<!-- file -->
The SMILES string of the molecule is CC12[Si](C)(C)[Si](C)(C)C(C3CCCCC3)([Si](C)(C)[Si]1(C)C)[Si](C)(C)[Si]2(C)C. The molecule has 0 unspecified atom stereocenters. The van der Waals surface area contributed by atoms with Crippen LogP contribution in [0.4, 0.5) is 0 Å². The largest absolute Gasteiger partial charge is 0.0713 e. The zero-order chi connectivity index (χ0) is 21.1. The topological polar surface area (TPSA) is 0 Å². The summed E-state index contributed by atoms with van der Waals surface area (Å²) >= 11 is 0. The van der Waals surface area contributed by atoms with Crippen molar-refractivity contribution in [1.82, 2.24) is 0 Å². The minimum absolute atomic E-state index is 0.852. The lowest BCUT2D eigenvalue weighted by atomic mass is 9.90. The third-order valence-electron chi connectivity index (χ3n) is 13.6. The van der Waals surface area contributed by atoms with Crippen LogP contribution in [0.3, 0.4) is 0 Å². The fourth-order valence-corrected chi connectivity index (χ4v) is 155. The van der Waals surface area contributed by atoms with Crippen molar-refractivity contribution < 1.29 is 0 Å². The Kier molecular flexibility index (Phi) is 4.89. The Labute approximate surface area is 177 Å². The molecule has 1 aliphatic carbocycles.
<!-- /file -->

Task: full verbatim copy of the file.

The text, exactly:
The SMILES string of the molecule is CC12[Si](C)(C)[Si](C)(C)C(C3CCCCC3)([Si](C)(C)[Si]1(C)C)[Si](C)(C)[Si]2(C)C. The molecule has 0 unspecified atom stereocenters. The van der Waals surface area contributed by atoms with Crippen LogP contribution in [0.4, 0.5) is 0 Å². The largest absolute Gasteiger partial charge is 0.0713 e. The zero-order chi connectivity index (χ0) is 21.1. The topological polar surface area (TPSA) is 0 Å². The summed E-state index contributed by atoms with van der Waals surface area (Å²) >= 11 is 0. The van der Waals surface area contributed by atoms with Crippen molar-refractivity contribution in [1.82, 2.24) is 0 Å². The minimum absolute atomic E-state index is 0.852. The lowest BCUT2D eigenvalue weighted by atomic mass is 9.90. The third-order valence-electron chi connectivity index (χ3n) is 13.6. The van der Waals surface area contributed by atoms with Crippen LogP contribution in [0.3, 0.4) is 0 Å². The fourth-order valence-corrected chi connectivity index (χ4v) is 155. The van der Waals surface area contributed by atoms with Crippen molar-refractivity contribution < 1.29 is 0 Å². The Kier molecular flexibility index (Phi) is 4.89. The Labute approximate surface area is 177 Å². The molecule has 1 aliphatic carbocycles.